A look into the different index value of these indices may be a guide for low FDI in Bangladesh. Take the case of GCI which is compiled for 140 countries for 2015; Bangladesh is in the midway [3.8] in this index. Though the index reflects a marginal improvement from the previous year from 109th to 107th position but the relative position deteriorates in many of the criteria. The outstanding achievement is observed in macroeconomic environment [from 72 to 49 with score of 4.98, comparable to many advanced economies] and health and primary education but in certain areas crucial for business such as infrastructure, higher education, technological readiness and institutional soundness and political instability the country lags significantly. Infrastructural inadequacy, institutional malfunctioning and poor quality of higher education are more discernible and constitute a predominant challenge for the economy.

Historically, inadequate infrastructure, bureaucratic lapses and corruption are major deterrents to investment. Other indices such as EFI and Ease of Doing Business Index corroborate this point. The Economic Freedom Score of Bangladesh is 53.9; below both in world average of 60.4 and regional averages of 58.6.  The rank is 131 out of 186 countries and the country as in 27th position out of 42 countries in the Asia-Pacific region. This represents an overall static position with marginal improvement in a few areas. The recently concluded Trans-Pacific Partnership [TPP] deal among 12 nations comprising 40 per cent of the world economy is considered to be threat for Bangladesh. Bangladesh is not a member country of TPP. Vietnam, a member country in this transaction deal is in a better position than Bangladesh in many of crucial variables of investment climate. Vietnam can gain competitive advantage over Bangladesh especially in readymade garments despite low labour cost in Bangladesh and also with the current status of GSP.

With an overall rank of 173 out of 189 economies in the Ease of Doing Business Index comprising of ten criteria, no significant changes are observed over time in Bangladesh in the ranking. Deterioration in ranking is observed in dealing with construction permits, getting credit, paying taxes and in property registration. The distance to frontier measure [DTF] summarises the key indicators for each topic benchmarked against regional averages. Out of ten criteria, the economy of Bangladesh lags much behind regional competitors. Only in starting a business [Value 82] Bangladesh is closer to its neighbours but in other criteria such as registering property, getting electricity, enforcing contracts and getting credit with numerical value of 33, 17, 21 and 30 respectively trails much behind its neighbours.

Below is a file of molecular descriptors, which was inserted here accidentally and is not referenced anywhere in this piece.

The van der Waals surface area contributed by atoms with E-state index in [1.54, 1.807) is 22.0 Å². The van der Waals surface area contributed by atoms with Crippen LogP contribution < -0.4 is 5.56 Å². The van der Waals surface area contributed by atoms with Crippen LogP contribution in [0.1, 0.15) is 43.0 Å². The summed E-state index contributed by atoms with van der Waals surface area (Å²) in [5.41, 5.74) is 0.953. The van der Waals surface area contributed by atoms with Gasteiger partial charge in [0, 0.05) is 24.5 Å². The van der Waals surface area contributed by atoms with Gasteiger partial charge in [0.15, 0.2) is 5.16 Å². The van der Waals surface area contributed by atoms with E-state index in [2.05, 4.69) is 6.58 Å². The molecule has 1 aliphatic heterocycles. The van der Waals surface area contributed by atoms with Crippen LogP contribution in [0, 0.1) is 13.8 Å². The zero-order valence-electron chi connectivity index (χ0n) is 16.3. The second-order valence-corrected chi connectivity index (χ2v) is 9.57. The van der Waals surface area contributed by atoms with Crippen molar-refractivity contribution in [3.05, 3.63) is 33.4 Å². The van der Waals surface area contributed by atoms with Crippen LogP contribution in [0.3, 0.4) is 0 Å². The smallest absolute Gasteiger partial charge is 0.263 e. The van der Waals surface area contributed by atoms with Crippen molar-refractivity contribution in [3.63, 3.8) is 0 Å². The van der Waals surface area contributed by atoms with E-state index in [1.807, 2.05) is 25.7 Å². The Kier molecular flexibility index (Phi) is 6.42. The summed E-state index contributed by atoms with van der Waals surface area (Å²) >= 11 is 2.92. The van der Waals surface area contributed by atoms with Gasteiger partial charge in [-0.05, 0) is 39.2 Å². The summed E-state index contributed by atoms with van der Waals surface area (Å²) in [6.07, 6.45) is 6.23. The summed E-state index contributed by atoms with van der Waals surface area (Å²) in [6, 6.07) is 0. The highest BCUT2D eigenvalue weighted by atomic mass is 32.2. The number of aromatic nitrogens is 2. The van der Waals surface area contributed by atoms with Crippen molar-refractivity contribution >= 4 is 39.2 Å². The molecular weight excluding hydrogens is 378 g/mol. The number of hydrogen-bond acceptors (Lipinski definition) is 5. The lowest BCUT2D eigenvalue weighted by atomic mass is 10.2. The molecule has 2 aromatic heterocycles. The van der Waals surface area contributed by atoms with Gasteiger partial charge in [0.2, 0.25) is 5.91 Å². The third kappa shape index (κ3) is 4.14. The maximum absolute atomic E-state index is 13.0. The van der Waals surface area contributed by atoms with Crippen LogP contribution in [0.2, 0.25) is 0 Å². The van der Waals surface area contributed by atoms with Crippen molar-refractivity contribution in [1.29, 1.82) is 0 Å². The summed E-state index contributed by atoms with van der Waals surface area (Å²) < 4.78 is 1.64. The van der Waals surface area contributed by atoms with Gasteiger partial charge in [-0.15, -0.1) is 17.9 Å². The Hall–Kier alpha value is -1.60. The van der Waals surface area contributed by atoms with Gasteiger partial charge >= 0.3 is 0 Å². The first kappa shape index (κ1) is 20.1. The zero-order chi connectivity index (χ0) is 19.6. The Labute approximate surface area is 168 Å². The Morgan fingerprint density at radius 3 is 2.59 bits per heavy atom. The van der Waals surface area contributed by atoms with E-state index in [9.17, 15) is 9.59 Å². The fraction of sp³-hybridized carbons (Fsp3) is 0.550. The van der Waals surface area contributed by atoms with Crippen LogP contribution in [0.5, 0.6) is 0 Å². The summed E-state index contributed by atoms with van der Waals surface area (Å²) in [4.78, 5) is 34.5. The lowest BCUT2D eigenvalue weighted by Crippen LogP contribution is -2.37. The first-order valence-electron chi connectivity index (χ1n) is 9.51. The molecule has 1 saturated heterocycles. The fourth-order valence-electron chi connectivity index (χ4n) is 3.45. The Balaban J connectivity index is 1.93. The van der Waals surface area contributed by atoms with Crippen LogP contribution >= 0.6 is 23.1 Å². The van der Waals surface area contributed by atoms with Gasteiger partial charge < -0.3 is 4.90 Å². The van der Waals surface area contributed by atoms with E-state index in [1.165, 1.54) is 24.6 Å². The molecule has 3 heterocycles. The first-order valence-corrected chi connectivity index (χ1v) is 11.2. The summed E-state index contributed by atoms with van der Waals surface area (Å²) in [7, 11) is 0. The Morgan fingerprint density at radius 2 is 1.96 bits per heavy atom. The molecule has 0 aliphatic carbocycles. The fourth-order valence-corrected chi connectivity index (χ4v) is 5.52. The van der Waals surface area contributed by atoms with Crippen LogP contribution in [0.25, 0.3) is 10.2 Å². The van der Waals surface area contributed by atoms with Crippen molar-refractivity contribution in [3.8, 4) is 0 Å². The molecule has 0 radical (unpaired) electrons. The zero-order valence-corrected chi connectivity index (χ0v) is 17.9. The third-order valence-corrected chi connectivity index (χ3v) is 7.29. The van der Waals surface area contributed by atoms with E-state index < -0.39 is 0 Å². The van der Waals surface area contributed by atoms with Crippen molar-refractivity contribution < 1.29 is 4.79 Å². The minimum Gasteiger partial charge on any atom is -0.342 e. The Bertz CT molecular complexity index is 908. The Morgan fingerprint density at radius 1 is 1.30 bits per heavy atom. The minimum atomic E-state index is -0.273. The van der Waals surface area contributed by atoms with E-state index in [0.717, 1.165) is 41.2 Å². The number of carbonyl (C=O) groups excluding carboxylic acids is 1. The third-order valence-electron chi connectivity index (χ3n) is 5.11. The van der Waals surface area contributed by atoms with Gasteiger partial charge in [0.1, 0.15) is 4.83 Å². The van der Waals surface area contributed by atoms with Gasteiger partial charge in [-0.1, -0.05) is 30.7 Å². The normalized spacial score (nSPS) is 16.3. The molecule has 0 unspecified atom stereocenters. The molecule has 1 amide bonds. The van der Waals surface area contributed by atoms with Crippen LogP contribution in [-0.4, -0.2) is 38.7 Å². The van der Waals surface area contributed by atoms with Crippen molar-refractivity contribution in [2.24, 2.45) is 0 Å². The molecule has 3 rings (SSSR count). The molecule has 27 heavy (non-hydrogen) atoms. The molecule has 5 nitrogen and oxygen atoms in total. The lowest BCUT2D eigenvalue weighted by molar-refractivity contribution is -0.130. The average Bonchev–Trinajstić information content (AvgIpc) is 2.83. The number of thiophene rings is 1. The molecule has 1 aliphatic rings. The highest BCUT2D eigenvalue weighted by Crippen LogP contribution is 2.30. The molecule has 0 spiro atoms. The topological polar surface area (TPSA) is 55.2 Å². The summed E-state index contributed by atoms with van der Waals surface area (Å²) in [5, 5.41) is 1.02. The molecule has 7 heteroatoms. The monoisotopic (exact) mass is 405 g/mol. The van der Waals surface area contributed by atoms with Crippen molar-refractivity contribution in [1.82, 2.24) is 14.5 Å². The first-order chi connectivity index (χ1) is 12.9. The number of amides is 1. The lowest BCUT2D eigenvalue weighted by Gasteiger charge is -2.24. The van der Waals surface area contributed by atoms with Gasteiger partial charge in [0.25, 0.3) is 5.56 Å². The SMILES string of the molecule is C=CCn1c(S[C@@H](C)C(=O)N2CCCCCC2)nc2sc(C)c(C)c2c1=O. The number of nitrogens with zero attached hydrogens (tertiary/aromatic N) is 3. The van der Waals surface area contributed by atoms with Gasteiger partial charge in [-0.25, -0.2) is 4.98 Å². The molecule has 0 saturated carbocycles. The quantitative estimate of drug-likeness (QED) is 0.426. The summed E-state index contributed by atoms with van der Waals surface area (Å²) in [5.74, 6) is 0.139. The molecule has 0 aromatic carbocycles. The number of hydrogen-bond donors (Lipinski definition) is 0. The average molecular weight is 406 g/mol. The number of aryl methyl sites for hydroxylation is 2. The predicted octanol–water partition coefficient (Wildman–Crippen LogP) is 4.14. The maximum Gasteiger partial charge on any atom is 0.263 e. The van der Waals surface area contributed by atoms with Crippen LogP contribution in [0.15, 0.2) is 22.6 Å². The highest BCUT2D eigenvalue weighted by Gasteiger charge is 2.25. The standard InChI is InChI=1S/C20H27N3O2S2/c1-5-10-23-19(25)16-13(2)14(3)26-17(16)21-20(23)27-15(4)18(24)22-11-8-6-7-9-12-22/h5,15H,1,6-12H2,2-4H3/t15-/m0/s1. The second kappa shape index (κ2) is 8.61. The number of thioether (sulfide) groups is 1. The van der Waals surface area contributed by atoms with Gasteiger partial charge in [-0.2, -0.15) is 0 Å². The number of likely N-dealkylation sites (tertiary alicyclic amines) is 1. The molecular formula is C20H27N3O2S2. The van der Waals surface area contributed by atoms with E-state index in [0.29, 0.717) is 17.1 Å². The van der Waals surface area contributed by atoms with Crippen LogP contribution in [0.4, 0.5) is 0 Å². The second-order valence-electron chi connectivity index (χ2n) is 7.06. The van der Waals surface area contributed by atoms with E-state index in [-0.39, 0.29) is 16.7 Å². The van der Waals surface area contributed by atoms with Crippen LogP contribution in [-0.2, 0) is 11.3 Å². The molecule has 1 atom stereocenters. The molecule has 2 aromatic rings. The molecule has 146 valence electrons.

It is not fair to draw a grim picture on investment climate but to stress that the incremental change over the few years needs to be sustained with pragmatic policies. It is indeed noteworthy to observe the excellent macroeconomic environment, an important push factor in the study of investment climate but a few lapses in financial disciplines related to the loan operation may trigger instability in financial market. A supportive monetary policy and an active neutral role of Bangladesh Bank can avert such a chaotic disorder in macroeconomic management.

The demographic dividend is a boon for Bangladesh for competitive edge in labour-intensive industries e.g., readymade garments, textiles and leather products.  The investment in energy and power, pharmaceutical, information technology and infrastructures can accelerate and generate momentum in the growth process. The policy framework should attempt to harness these potentialities.

The writer is a professor of Economics, United International University.